3 September 2021
James Kirby – Wealth Editor
If you consider that we have a compulsory system where everybody has to put away 10 per cent of their earnings into a super fund, it’s hard to believe the wider public had no way of comparing their fund’s performance until this week.
The release of the government’s super fund performance figures – and importantly the decision to name and shame the worst funds – is a genuine breakthrough. The trillion-dollar question now is what happens next?
It’s worth picturing what is going to occur when more than a million households will soon receive a letter from their fund telling them the most important investment in their life (outside of their home) is in a ‘dud’ super fund.
We should not be surprised if there is uproar from this unfortunate constituency where people who may not always keep up to date with the super industry will be confused and angry.
What’s more this group of stranded investors is going to get a lot bigger in the near future when the exercise is expanded to include all super funds.
In this first version of the performance assessment 13 funds out of 76 in the MySuper category failed to pass industry standards. (If you want to compare your current super fund and see how it fared alongside the 13 loser funds tagged as ‘underperforming’ then simply go to ato.gov.au and it’s all there under ‘YourSuper comparison tool. The best way to do this is to use your MyGov personal password if you have got one of those.)
Within those funds are big names. There are funds linked with CBA and Westpac along with well known industry funds such as the Maritime Super.
Importantly, the majority of the investors stuck in these loser funds were in so-called retail funds from banks and insurers. As expected, non-profit industry funds which often have trade union links were the overall winners.
So what are you supposed to do if you find you are in a dud fund? Should you contact the fund where some call centre operator will probably read a script telling you things are about to get better.
Should you pull out of the fund and move to one that has a better record. You will have to expect that the fund you pick this year (which will be on the basis of its recent performance) turns out to be just as successful in the future. Remember, statistics strongly suggest the winners of today are rarely the winners of tomorrow.
Or maybe you turn your back on institutional super entirely by opening a self managed super fund.
Top advisers suggested this week there could be a material increase in SMSFs when people realise they are in dud funds.
Perhaps this will happen, but you have to ask, would an SMSF be the right choice for people in this situation? Even if they were capable of running an SMSF would it be economically feasible? You need to digest costs of $3000 a year in fees to make an SMSF really work and that rarely makes sense for anyone with less than around $600,000.
Certainly people are more likely to switch funds if they are seriously worried – we know for example that switching activity inside big funds tripled in the immediate aftermath of the sharemarket crash last year.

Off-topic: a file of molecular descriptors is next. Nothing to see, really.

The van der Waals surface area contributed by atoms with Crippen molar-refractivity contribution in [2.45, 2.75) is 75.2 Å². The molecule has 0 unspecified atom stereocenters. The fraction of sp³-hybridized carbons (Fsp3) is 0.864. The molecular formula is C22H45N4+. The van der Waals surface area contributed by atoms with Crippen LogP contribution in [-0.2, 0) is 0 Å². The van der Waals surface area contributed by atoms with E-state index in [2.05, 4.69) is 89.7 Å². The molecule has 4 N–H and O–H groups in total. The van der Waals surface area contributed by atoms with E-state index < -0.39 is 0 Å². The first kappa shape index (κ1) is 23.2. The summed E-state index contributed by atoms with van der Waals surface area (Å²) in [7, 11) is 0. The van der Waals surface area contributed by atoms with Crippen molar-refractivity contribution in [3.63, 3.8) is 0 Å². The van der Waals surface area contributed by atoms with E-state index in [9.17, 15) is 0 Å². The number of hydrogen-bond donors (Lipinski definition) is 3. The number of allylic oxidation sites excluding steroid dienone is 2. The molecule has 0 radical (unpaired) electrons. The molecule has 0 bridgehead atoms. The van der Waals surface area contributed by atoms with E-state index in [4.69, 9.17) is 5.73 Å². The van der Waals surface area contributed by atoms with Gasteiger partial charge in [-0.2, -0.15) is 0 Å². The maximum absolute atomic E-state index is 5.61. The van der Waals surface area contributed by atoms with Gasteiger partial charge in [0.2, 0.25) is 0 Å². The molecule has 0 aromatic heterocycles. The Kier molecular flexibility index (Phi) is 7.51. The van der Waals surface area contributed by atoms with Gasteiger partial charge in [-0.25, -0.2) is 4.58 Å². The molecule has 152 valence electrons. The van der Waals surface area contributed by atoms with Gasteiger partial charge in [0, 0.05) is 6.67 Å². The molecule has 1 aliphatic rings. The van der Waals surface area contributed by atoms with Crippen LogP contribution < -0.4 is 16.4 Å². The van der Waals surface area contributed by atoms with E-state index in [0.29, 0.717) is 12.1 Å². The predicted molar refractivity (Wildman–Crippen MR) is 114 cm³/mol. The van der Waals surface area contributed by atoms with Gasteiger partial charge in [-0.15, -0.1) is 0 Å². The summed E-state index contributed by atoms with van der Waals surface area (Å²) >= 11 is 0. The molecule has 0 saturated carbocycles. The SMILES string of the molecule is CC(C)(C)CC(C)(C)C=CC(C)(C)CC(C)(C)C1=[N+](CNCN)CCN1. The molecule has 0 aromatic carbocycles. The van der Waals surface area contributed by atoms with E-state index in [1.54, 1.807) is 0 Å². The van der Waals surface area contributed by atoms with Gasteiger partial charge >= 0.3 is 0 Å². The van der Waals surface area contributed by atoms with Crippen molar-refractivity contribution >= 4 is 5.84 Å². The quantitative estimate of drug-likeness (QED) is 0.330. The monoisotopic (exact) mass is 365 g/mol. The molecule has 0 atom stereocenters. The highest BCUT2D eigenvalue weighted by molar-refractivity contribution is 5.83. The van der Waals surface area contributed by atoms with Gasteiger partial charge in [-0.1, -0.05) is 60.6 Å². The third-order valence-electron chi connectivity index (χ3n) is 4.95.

What to do?
It just so happens that the super system is about to experience some very big changes that are mostly for the better. In a few weeks time – November 1 – the old arrangements where each successive employer could default workers into a different fund is due to formally end.
Combine this new era of stapled super (where you can choose to take the same fund with you through your working life) together with regular publication of performance tables and we are going to get a much more active super investing public.
This is the perfect juncture to explore the idea of a national super fund – a fund that would be run by the government and very likely managed by the Future Fund.
The idea has been bounced around for some time. However, ‘big super’ – industry or retail – does not want to hear about it. Similarly, Self Managed Super Fund professionals won’t like it because people might surrender their SMSF management to a government fund faster than an institutional fund – especially if it is run by an operation with scores on the board.
To be precise, first the government would have to launch the concept and kickstart a fund. It would then have to put the management of the fund out to tender. Under current circumstances, the Future Fund would simply have to win the mandate because it’s returns are exceptional. Across the spectrum, the worst super funds have been doing about 6 per cent, the best have been doing closer to 9 per cent – the Future Fund has been doing 10.1 per cent.
For the investor the winning aspect of such a plan would be that the regular competition to win the right to manage the money would mean it is always underpinned by the best funds – the Future Fund might not always be top dog.
What we got this week is improved transparency in the superannuation system, but we have not seen substantial improvement in the system itself.
Every investor – the apprentice starting out, the young family with multiple accounts, the older couple petrified of low interest rates – are all still mandated to make a choice.
A national fund would allow them to join a fund that sits above and beyond the current choices.